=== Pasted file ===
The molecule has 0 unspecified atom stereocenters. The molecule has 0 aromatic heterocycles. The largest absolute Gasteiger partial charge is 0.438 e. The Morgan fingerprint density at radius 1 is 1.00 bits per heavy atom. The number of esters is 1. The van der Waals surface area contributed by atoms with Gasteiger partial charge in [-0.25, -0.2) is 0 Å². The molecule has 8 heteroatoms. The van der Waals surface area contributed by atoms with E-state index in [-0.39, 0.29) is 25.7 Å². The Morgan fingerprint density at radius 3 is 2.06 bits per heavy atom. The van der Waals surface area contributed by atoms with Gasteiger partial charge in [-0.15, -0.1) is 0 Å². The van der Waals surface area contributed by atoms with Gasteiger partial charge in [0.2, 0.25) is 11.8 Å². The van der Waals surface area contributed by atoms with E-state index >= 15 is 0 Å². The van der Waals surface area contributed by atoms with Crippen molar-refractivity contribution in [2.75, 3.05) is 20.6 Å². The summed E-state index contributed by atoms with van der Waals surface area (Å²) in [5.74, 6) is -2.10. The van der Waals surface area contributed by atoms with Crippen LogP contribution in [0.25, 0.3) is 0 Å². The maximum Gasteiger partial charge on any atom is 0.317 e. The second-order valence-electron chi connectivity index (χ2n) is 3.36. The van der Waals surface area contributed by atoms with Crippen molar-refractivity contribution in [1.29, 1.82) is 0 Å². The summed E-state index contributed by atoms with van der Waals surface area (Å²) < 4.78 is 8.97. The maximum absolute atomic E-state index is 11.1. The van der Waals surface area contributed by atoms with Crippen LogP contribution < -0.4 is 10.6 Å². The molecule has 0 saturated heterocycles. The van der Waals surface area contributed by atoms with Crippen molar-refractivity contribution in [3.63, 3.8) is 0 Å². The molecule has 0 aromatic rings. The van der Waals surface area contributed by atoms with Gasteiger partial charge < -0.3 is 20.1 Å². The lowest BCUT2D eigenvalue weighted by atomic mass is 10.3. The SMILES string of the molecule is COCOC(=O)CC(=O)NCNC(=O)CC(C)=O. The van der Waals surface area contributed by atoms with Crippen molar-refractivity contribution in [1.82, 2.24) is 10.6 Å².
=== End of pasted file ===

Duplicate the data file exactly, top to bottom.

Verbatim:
The molecule has 0 unspecified atom stereocenters. The molecule has 0 aromatic heterocycles. The largest absolute Gasteiger partial charge is 0.438 e. The Morgan fingerprint density at radius 1 is 1.00 bits per heavy atom. The number of esters is 1. The van der Waals surface area contributed by atoms with Gasteiger partial charge in [-0.25, -0.2) is 0 Å². The molecule has 8 heteroatoms. The van der Waals surface area contributed by atoms with E-state index in [-0.39, 0.29) is 25.7 Å². The Morgan fingerprint density at radius 3 is 2.06 bits per heavy atom. The van der Waals surface area contributed by atoms with Gasteiger partial charge in [-0.15, -0.1) is 0 Å². The van der Waals surface area contributed by atoms with Gasteiger partial charge in [0.2, 0.25) is 11.8 Å². The van der Waals surface area contributed by atoms with E-state index >= 15 is 0 Å². The van der Waals surface area contributed by atoms with Crippen molar-refractivity contribution in [2.75, 3.05) is 20.6 Å². The summed E-state index contributed by atoms with van der Waals surface area (Å²) in [5.74, 6) is -2.10. The van der Waals surface area contributed by atoms with Crippen LogP contribution in [0.25, 0.3) is 0 Å². The maximum Gasteiger partial charge on any atom is 0.317 e. The second-order valence-electron chi connectivity index (χ2n) is 3.36. The van der Waals surface area contributed by atoms with Crippen molar-refractivity contribution in [1.29, 1.82) is 0 Å². The summed E-state index contributed by atoms with van der Waals surface area (Å²) < 4.78 is 8.97. The maximum absolute atomic E-state index is 11.1. The van der Waals surface area contributed by atoms with Crippen LogP contribution < -0.4 is 10.6 Å². The molecule has 0 saturated heterocycles. The van der Waals surface area contributed by atoms with Crippen molar-refractivity contribution in [3.63, 3.8) is 0 Å². The molecule has 0 aromatic rings. The van der Waals surface area contributed by atoms with Gasteiger partial charge < -0.3 is 20.1 Å². The lowest BCUT2D eigenvalue weighted by atomic mass is 10.3. The SMILES string of the molecule is COCOC(=O)CC(=O)NCNC(=O)CC(C)=O. The van der Waals surface area contributed by atoms with Crippen molar-refractivity contribution in [1.82, 2.24) is 10.6 Å².